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One Black Friday Tip to Rule Them All: Buy Nothing

For those in the United States, tradition and media influence have established today as a day for spending time with family, over-eating, and watching television. What could be more American than Thanksgiving Day?

Fast becoming a tradition for consumers is Black Friday (and to a lesser extent Cyber Monday). Retailers have discovered a tendency to for consumers to use the day after Thanksgiving as the perfect time to finish shopping for the holidays. With this observation, the stores compete with each other to grab shoppers’ attention with the goal of having customers depart with as much as their own cash as possible.

Tips for saving money on this holiest of holy consumer days are plentiful. Boiling down the most typical advice, consumers should pay attention, prepare with as much information as possible, stay focused, and get out or online early. For more solid tips for shoppers who are determined to spend money, take a look at The Insider’s Guide to Black Friday Bargains, an article I wrote for PC World.

But even the best advice ensures that you will spend more money. Retailers are happy with bargain hunters because they will spend more in the long run.

There are two paths for the informed citizen:

Path 1: Accept you are one small piece of a larger economy and admit that despite finding bargains, you will spend more money this holiday season than you probably should.

Path 2: Resist the desire to spend spurred by society and spend nothing.

Buy Nothing Day is the anti-consumerist “holiday” promoted by Adbusters. While it is “celebrated” on the Friday following Thanksgiving Day, the movement encourages focus on a larger issue than fighting against retailers who market to us 24 hours a day.

In a consumption-based society, we are draining the planet of its natural resources. Simply refusing to take part in Black Friday festivities will have little effect on the companies or the world. Buy Nothing Day should offer us a chance to look at the relationship humans have with the planet and look for room for improvement.

Use this winter, with the economy deteriorating and leaving many people with less money to spend anyway, as a chance to re-evaluate the way you celebrate the holiday season. Rather than buying CDs and DVDs, plastic toys, and electronics, all which will sit in landfills for thousands of years before breaking down after their usable life has ended and sometimes contain dangerous chemicals, discover new ways to share your love with family and friends.

One tip outweighs all others for Black Friday and the holiday shopping season at large: buy less. Buy intelligently and find your bargains, but use this year as an opportunity to rethink the way you approach holidays sponsored by retailers.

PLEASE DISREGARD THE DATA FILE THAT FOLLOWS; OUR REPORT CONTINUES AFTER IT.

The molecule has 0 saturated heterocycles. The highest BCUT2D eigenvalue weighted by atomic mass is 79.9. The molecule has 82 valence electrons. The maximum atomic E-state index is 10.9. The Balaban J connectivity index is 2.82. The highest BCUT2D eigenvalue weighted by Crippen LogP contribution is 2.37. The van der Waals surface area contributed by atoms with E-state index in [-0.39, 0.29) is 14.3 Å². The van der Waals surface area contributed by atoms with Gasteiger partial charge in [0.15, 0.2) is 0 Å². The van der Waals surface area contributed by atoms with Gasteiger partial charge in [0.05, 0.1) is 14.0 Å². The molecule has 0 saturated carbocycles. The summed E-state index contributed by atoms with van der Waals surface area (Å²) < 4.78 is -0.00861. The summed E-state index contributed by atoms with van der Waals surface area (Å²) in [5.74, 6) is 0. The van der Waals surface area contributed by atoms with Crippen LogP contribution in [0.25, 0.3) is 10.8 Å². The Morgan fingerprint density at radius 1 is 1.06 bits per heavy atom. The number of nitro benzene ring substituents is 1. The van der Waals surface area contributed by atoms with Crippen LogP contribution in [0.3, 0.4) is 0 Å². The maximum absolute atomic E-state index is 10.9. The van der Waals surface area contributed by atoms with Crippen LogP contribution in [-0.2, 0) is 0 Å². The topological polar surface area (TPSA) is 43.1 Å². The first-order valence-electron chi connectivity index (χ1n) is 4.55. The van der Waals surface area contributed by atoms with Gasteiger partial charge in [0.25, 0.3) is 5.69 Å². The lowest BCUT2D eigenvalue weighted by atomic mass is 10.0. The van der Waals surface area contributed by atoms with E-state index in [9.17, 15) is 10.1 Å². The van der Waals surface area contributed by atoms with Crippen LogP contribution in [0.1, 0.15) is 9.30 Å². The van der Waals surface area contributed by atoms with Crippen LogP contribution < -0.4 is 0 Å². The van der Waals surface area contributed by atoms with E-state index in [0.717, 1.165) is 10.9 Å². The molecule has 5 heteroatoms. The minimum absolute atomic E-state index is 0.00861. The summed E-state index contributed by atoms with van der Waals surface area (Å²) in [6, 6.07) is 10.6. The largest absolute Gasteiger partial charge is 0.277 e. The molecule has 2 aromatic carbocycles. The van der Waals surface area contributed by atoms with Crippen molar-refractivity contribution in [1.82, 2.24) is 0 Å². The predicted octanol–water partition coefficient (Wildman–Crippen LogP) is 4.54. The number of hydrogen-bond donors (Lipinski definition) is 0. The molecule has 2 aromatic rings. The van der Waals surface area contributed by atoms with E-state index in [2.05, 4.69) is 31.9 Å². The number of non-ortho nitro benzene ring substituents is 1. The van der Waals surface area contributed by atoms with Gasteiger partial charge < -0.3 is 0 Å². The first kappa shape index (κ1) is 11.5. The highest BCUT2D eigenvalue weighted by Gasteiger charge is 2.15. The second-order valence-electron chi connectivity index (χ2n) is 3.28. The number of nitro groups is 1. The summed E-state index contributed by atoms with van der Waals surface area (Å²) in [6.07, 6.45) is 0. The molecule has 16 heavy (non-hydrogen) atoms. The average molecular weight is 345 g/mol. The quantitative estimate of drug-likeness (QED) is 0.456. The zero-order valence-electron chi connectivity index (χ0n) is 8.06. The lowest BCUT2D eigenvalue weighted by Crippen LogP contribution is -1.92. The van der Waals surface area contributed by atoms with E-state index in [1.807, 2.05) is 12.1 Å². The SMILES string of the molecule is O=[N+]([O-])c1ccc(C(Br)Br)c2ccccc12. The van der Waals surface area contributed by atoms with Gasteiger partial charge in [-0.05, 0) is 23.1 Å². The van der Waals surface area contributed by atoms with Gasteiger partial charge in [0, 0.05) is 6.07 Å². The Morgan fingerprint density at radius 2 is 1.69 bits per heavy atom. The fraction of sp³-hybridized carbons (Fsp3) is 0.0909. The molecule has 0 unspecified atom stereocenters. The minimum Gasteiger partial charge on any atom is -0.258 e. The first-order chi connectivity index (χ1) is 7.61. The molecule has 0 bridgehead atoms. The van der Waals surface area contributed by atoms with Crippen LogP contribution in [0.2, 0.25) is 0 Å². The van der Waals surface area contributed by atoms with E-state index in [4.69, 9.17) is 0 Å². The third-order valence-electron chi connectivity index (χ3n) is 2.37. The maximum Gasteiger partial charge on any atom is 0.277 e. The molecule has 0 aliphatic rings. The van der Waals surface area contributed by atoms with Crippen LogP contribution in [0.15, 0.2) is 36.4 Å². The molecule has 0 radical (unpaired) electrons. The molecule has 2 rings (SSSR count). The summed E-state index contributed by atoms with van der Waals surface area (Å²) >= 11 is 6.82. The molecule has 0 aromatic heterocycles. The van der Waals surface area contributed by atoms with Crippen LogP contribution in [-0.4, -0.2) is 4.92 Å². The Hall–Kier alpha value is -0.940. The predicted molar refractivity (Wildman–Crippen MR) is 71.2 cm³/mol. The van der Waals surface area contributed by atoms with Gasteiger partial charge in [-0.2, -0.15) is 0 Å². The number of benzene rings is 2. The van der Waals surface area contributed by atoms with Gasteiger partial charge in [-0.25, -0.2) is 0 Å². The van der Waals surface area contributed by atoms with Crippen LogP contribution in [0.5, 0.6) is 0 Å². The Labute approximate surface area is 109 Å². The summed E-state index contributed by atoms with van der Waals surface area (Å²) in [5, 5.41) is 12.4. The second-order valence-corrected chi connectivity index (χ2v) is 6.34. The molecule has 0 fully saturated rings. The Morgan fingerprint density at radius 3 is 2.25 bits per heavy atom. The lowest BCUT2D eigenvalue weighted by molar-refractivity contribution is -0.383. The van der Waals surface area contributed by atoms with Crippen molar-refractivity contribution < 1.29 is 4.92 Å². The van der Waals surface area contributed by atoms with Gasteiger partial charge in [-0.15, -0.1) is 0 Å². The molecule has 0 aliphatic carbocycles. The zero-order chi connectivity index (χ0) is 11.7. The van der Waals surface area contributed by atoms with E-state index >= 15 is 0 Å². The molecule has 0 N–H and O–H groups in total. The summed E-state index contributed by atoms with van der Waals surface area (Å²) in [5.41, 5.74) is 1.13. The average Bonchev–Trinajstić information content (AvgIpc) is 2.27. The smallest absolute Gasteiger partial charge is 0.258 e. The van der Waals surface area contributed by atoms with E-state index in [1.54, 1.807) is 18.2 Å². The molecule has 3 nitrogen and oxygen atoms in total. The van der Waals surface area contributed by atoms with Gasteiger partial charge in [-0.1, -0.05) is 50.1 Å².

While you’re at the dinner table with your family today, use the friendly atmosphere to discuss whether a new approach to the gift-giving season could apply to your holiday experience.

Read more:

Photo credit: Hey Paul

Updated June 24, 2016 and originally published November 25, 2011.

About the author

Luke Landes is the founder of shizennougyou. He has been blogging and writing for the internet since 1995 and has been building online communities since 1991. Find out more about Luke Landes and follow him on Twitter. View all articles by .

{ 19 comments… read them below or add one }

avatar 1 Anonymous

I wholeheartedly agree and the ‘Buy Nothing’ slogan is the one I shall be using (of course, I’m not in the States so we don’t have either Thanksgiving or Black Friday. Either way, it’s the same here just after Christmas, Easter and pretty much any other public holiday it seems and for each of those, I decide to Buy Nothing.

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avatar 2 Anonymous

I agree, I am over the commercials and the push to spend money on things we really don’t want. I subscribe to the buy nothing theory as well.

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avatar 3 Anonymous

I concur with the “buy nothing” slogan but for a different reason: you’d have to be insane to wake up at 5 in the morning and stand in the cold just to save a few bucks on something you didn’t need in the first place.

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avatar 4 tbork84

I agree with you, but I have to make one correction. Lots of places this year are opening at midnight, so people are not sleeping at all between Thanksgiving and shopping. I think that makes them even crazier.

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avatar 5 Anonymous

An individual “will have little effect on the companies or the world”, but magically help the environment by not throwing things in landfills.

One isn’t capable of affecting a company’s bottom line, yet one is very capable of helping save the planet?

Here is the reality, regardless of which path you choose, you are not going to affect either outcome. One simply doesn’t have enough money or time to matter either way.

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avatar 6 Anonymous

Nice way to think about it. I did that this year for myself. Instead of wasting money on electronics like usual, I took the year off and bought nothing. I feel good about myself and hopefully I can continue to save throughout the rest of the holiday season. The sales will last all month, so no rush for those who are looking to buy.

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avatar 7 Anonymous

I totally agree with this, Flexo. I hate how our national holiday that celebrates the abundance in our lives is followed by a day where we need to buy buy buy to be fulfilled. We should all be glad of the things we have and remember we really don’t need to buy anything, no matter how good the deal may be.

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avatar 8 wylerassociate